As a homeowner you live in constant fear that something will go wrong with your property.
When your boiler breaks in a rental property you make a 10p phone call and get the landlord to sort it. When you’re a homeowner you sleep in five jumpers and a woolly hat for weeks before you cave in and end up hundreds, if not thousands of pounds out of pocket.
It’s fair to say as rewarding as it may be to get your foot on the property ladder, renting certainly does have its perks.
But after finding myself embroiled in a dispute with a landlord I have come to the conclusion that renting is more trouble than it’s worth.
After paying our bills on time each month, cleaning the property top to bottom and vacating before our contract was over to accommodate the new tenant, we were told we wouldn’t be getting a penny of our deposit back.
Not only did the landlord want to keep our deposit of more than £600, they wanted to charge us an additional £400 for recarpeting and redecorating the house.
I was furious - I thought that the carpet looked like it was ready for the scrapyard when we moved in - yet the landlord thought to bill us for a new carpet blaming our dog for wrecking it.
They even wanted to charge us for - ‘finding a crumb in a drawer’.
This was the same person who had thanked us profusely for moving out early and for being such good tenants.
As I raged and researched what we could do to get this money back from our landlord I realised this was a widespread problem.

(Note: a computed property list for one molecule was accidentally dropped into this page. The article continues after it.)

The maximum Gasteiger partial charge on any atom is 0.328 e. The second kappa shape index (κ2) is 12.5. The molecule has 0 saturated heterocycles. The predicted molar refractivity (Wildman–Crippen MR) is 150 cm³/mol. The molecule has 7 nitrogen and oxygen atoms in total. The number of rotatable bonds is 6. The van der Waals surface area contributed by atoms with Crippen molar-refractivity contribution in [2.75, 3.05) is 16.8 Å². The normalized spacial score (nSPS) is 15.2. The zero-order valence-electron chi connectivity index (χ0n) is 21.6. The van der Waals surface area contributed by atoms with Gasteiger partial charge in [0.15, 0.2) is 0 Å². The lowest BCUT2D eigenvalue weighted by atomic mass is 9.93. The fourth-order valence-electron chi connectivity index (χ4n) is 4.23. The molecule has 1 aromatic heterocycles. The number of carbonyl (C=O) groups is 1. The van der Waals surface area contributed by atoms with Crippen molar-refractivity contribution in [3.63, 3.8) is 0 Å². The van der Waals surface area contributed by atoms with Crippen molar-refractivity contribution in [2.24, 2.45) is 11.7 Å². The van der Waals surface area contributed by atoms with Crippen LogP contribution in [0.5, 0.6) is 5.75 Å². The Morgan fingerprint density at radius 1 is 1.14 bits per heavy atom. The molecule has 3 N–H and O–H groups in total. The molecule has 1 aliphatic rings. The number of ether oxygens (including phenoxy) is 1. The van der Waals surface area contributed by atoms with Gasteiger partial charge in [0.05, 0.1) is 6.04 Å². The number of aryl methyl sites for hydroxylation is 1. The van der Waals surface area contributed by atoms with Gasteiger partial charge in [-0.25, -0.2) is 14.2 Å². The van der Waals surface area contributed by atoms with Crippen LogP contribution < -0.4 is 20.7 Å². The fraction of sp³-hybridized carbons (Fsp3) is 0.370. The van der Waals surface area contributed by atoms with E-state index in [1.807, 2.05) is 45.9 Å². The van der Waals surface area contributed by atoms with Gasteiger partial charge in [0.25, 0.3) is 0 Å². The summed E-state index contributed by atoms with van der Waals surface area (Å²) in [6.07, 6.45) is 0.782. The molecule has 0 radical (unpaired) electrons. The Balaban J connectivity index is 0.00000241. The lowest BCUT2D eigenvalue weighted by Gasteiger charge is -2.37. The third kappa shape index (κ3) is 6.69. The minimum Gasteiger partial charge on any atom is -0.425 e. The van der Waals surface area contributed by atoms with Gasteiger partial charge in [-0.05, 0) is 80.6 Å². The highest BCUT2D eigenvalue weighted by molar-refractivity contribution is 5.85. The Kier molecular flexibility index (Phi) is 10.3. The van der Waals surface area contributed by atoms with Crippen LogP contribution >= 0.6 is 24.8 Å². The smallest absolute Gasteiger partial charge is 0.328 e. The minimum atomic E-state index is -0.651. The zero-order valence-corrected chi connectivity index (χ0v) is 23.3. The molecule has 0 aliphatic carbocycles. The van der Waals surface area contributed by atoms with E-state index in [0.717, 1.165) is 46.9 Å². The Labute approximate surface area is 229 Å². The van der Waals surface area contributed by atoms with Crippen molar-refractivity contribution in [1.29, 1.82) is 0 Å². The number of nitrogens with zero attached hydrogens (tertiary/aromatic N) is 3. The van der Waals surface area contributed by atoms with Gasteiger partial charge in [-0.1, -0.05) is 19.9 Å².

I read page after page of internet blogs from irate tenants and even came across a bloke in America who had taken a sledgehammer to a rental property after his landlord refused to pay his deposit back.
Extreme you may say but I can sympathise.
Before reaching for the sledgehammer however, I thought I would simply use my intellect (or Googling skills) to try and outsmart our landlord.
We took the matter to dispute which required us to send evidence, statements and all manner of things, some of which we simply didn’t have as we weren’t expecting a dispute, to an impartial body.
At the time it seemed like a lot of effort, but after a two-and-a-half month wait it felt like we had a little bit of justice, the landlord was allowed to keep £300 instead of the £1,000 they asked for and we were finally given the remaining money back.
I am still miffed that any of our money was taken but am claiming this as a victory against all the landlords out there who think they can take advantage of tenants.